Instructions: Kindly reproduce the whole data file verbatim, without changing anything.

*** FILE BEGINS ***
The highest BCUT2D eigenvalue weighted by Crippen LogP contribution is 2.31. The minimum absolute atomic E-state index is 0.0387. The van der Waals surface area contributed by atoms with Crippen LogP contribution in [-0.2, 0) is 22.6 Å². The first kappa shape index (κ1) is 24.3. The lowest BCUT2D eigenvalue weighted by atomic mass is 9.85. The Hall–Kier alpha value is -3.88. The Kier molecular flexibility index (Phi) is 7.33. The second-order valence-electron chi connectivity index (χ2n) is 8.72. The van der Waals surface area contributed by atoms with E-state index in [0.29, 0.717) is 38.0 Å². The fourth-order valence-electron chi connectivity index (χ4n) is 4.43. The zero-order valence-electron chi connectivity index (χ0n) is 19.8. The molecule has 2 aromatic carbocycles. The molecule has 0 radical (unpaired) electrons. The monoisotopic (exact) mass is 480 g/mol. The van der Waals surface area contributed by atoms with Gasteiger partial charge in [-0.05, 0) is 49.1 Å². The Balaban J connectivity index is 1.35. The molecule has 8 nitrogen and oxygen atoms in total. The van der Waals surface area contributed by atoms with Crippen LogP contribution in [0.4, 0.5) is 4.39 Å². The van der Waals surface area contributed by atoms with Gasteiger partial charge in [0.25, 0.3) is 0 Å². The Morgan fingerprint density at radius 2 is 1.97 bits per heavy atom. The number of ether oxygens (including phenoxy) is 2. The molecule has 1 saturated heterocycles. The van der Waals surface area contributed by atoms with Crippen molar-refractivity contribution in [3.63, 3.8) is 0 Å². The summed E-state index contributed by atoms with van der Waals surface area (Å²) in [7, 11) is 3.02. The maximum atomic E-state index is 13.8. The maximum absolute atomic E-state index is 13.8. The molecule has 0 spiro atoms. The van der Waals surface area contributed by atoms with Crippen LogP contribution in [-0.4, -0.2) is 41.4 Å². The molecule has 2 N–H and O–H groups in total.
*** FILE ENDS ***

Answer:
The highest BCUT2D eigenvalue weighted by Crippen LogP contribution is 2.31. The minimum absolute atomic E-state index is 0.0387. The van der Waals surface area contributed by atoms with Crippen LogP contribution in [-0.2, 0) is 22.6 Å². The first kappa shape index (κ1) is 24.3. The lowest BCUT2D eigenvalue weighted by atomic mass is 9.85. The Hall–Kier alpha value is -3.88. The Kier molecular flexibility index (Phi) is 7.33. The second-order valence-electron chi connectivity index (χ2n) is 8.72. The van der Waals surface area contributed by atoms with E-state index in [0.29, 0.717) is 38.0 Å². The fourth-order valence-electron chi connectivity index (χ4n) is 4.43. The zero-order valence-electron chi connectivity index (χ0n) is 19.8. The molecule has 2 aromatic carbocycles. The molecule has 0 radical (unpaired) electrons. The monoisotopic (exact) mass is 480 g/mol. The van der Waals surface area contributed by atoms with Gasteiger partial charge in [-0.05, 0) is 49.1 Å². The Balaban J connectivity index is 1.35. The molecule has 8 nitrogen and oxygen atoms in total. The van der Waals surface area contributed by atoms with Crippen LogP contribution in [0.4, 0.5) is 4.39 Å². The van der Waals surface area contributed by atoms with Gasteiger partial charge in [0.25, 0.3) is 0 Å². The Morgan fingerprint density at radius 2 is 1.97 bits per heavy atom. The number of ether oxygens (including phenoxy) is 2. The molecule has 1 saturated heterocycles. The van der Waals surface area contributed by atoms with Crippen molar-refractivity contribution in [3.63, 3.8) is 0 Å². The summed E-state index contributed by atoms with van der Waals surface area (Å²) in [7, 11) is 3.02. The maximum atomic E-state index is 13.8. The maximum absolute atomic E-state index is 13.8. The molecule has 0 spiro atoms. The van der Waals surface area contributed by atoms with Crippen LogP contribution in [-0.4, -0.2) is 41.4 Å². The molecule has 2 N–H and O–H groups in total.